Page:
Humanitarian Healthcare Ethics is a place to find practical and educational material for humanitarian healthcare workers as well as students and scholars of humanitarian healthcare ethics. The website developed out of empirical research on the ethical dilemmas faced by humanitarian healthcare professionals working in humanitarian crises, disasters or areas of extreme poverty.
Humanitarian Health Ethics Research Group
The humanitarian health ethics (hhe) research group is a multidisciplinary team of researchers and practitioners collaborating together since 2009 with the aim of helping to clarify the ethical issues that are present in humanitarian healthcare practice. Our research benefits humanitarian and military healthcare practitioners, organizational policy makers, aid agencies and recipients of aid.
The Humanitarian Health Ethics Network (HumEthNet) is a multidisciplinary network initiated by the hhe research group in 2012 to foster the global exchange of ideas and to further collaborations with the aim of advancing and generating knowledge to inform ethical practice in humanitarian healthcare.
Here you can find information on HumEthNet and contributions by its members.
Our research contributes to ethical guidance for global humanitarian healthcare interventions by providing evidence and resources for ethical practice in contexts of acute emergency and prolonged development. By elucidating ethical challenges experienced in humanitarian healthcare settings, we aim to provide support for ethical policy and decision-making with insights from host communities, policy analysis and governance of global health research.
Picturing Humanitarian Healthcare is a forum for dialogue, debate, exchange, and reflection concerning the ethical opportunities and challenges of producing images (video, photography, installations, other) in and of humanitarian healthcare crises.
Elysée Nouvet and Lisa Schwartz co-authored a blog post for ALNAP on July 10, 2015 entitled: Is palliative care in humanitarian crises a luxury? If there is one thing the Ebola crisis has generated these past 18 months, it is…
Read Volume 3 | Issue 2 of REFLECTIONS Newsletter.
Are injections better than pills?
Two months ago, an international medical NGO established a project to support local health clinics and introduce a new malaria treatment program that consists of taking two pills once a day for three days. It would replace the currently available treatment of daily injections. Local health professionals are hesitant about the change in treatment protocol when it is presented to them. The local community, including some local health workers, voice their concern about this treatment; in their opinion injections are better than pills, and more pills are better than a few. Some local health workers are also sceptical that this new treatment regimen will be available once the non-governmental organization leaves the area. What’s more, community health workers have heard that some local health providers have discouraged patients from accepting the new treatment.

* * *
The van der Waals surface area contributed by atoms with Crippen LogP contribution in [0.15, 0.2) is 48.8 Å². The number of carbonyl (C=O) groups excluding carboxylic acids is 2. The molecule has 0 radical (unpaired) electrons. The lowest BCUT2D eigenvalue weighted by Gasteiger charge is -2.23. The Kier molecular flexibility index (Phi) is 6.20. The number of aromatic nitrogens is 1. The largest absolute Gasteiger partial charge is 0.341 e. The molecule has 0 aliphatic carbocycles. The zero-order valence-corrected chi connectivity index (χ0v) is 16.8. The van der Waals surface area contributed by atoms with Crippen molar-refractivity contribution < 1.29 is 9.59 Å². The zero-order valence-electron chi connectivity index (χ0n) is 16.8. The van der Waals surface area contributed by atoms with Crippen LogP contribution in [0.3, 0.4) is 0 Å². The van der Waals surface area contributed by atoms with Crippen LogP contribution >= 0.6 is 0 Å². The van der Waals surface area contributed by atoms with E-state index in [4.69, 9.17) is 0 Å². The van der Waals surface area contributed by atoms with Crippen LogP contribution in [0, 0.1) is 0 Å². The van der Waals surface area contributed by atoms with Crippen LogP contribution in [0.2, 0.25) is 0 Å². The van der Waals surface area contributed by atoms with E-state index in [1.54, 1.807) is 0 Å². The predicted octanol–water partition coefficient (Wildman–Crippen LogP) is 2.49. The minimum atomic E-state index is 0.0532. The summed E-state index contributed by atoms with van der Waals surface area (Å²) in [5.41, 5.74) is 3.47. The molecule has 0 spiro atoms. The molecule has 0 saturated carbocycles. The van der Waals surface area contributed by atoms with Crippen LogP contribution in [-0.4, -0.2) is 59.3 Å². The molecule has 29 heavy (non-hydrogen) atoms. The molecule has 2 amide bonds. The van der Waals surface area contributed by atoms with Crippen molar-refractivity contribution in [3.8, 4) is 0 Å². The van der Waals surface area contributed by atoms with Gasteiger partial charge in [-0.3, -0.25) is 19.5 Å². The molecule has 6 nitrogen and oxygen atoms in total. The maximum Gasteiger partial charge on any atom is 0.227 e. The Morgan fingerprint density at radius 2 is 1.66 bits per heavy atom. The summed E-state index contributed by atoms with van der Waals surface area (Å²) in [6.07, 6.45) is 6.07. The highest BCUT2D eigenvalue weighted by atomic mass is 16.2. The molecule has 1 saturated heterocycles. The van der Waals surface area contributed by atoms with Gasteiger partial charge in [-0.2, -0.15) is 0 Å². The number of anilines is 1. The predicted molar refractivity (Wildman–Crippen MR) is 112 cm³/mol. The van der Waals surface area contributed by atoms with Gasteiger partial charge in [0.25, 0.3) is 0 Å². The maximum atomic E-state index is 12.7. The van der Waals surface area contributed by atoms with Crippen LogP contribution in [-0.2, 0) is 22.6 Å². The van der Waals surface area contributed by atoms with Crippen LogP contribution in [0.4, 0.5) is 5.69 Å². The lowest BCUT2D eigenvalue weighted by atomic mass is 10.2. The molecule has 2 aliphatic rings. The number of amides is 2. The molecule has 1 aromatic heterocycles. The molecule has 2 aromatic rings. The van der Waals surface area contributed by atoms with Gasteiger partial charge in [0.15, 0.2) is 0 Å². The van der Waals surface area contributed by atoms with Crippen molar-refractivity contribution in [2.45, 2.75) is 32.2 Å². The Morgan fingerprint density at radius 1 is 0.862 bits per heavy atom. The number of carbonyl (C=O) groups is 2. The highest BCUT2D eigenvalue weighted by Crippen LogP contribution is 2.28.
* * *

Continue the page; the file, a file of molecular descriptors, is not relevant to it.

Eritrea, northern Nigeria, and most recently Sierra Leone. Meningitis, lead poisoning and Ebola. My narrow experience of the three outbreaks—meningitis, lead poisoning and Ebola—demonstrates how poverty kills. Outbreaks flourish where there is insufficient investment in essential public health services, where poverty is the norm, where global neoliberalism sacrifices community health on the altar of free market capitalism.
“Coordination – that would be the big lesson of Haiti. Haiti was a disaster upon a disaster,” Canadian doctor Dr. Lynda Redwood-Campbell and HumEthNet member tells Globe and Mail reporter, Affan Chowdhry in a recent article about how past disasters will aid relief efforts in earthquake-ravaged Nepal. “There was a complete lack of coordination with foreign medical teams. Everybody and everybody’s cousin seemed to be there internationally. There was no good overarching coordination.”
For 35 years now, there has been a raging debate within international NGO circles around the use of images of starving black children in fundraising materials. Guidelines and codes of conduct adopted in several countries nearly a decade ago affirmed that all future communications by international development NGOs must be based on core values of human dignity, respect and truthfulness. Despite this, recent years have witnessed NGOs that should know better reverting to type, calling up disaster images from the 1970s in a desperate attempt to increase their organizational income, whatever the cost. A battle which we thought had been won many years ago clearly needs to be fought afresh in each new generation.